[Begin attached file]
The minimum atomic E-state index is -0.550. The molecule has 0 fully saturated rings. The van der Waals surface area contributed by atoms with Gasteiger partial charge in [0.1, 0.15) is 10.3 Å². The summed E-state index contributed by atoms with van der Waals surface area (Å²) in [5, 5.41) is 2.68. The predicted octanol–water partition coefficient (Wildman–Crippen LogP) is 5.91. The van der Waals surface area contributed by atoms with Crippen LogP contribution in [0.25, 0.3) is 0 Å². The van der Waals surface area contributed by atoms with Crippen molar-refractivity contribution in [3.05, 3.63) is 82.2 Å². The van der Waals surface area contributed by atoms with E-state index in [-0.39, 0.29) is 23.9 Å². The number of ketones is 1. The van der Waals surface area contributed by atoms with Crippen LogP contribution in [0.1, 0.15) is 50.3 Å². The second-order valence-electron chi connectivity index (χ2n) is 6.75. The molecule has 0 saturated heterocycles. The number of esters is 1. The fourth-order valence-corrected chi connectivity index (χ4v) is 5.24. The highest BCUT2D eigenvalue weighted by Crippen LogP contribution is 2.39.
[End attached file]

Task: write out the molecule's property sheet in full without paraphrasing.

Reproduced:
The minimum atomic E-state index is -0.550. The molecule has 0 fully saturated rings. The van der Waals surface area contributed by atoms with Gasteiger partial charge in [0.1, 0.15) is 10.3 Å². The summed E-state index contributed by atoms with van der Waals surface area (Å²) in [5, 5.41) is 2.68. The predicted octanol–water partition coefficient (Wildman–Crippen LogP) is 5.91. The van der Waals surface area contributed by atoms with Crippen LogP contribution in [0.25, 0.3) is 0 Å². The van der Waals surface area contributed by atoms with Crippen molar-refractivity contribution in [3.05, 3.63) is 82.2 Å². The van der Waals surface area contributed by atoms with E-state index in [-0.39, 0.29) is 23.9 Å². The number of ketones is 1. The van der Waals surface area contributed by atoms with Crippen LogP contribution in [0.1, 0.15) is 50.3 Å². The second-order valence-electron chi connectivity index (χ2n) is 6.75. The molecule has 0 saturated heterocycles. The number of esters is 1. The fourth-order valence-corrected chi connectivity index (χ4v) is 5.24. The highest BCUT2D eigenvalue weighted by Crippen LogP contribution is 2.39.